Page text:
Yes. About 15% 20% of people who have received one dose of varicella vaccine do still get chickenpox if they are exposed, but their disease is usually mild. Vaccinated persons who get chickenpox generally have fewer than 50 spots or bumps, which may resemble bug bites more than typical, fluid-filled chickenpox blisters. In 2006, the Advisory Committee on Immunization Practices voted to recommend routine two-dose varicella vaccination for children. In one study, children who received two doses of varicella vaccine were three times less likely to get chickenpox than individuals who have had only one dose.
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What Are The Symptoms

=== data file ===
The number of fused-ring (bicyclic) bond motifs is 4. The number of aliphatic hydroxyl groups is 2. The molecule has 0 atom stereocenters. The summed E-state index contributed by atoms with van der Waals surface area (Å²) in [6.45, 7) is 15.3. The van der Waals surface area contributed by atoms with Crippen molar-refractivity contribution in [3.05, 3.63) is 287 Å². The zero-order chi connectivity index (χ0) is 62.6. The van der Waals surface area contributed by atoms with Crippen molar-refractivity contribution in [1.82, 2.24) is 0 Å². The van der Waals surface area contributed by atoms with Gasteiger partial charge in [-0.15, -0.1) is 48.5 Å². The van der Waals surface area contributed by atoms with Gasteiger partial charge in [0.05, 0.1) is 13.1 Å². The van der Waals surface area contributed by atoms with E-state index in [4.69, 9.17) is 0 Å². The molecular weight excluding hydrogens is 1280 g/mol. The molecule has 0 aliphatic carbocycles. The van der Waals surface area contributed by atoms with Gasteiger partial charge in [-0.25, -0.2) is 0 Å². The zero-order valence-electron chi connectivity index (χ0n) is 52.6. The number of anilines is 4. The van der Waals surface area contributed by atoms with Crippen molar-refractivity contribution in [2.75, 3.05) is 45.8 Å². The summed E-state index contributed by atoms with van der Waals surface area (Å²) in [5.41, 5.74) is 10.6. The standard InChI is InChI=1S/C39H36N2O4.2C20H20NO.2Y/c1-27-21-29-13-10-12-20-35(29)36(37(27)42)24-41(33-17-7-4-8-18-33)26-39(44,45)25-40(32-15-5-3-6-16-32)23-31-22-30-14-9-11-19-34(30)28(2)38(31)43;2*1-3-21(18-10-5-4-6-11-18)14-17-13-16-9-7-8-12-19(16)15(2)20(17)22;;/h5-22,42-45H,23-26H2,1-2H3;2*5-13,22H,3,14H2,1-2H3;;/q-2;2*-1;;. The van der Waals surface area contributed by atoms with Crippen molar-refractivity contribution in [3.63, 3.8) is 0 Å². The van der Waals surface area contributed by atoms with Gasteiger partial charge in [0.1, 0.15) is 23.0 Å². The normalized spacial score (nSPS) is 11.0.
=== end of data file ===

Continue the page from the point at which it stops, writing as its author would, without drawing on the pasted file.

- Chickenpox begins with a fever, aches and pains.
- Within 1 or 2 days your child will get a rash. The rash is usually itchy and can make your child uncomfortable. It appears on the scalp and face, spreading quickly down the body and onto the arms and legs. The spots start as flat pink spots that turn into small water blisters. New spots will form even after others turn into blisters. Some children only get a few blisters, but others can have as many as 500. Blisters open, dry up and form scabs in 4 or 5 days.
- Most children lose their appetite and have a headache during the first few days.
Am I At Risk For Shingles
Everyone who has had chickenpox is at risk for developing shingles. Researchers do not fully understand what makes the virus become active and cause shingles. But some things make it more likely:
- Older age. The risk of developing shingles increases as you age. About half of all shingles cases are in adults age 60 or older. The chance of getting shingles becomes much greater by age 70.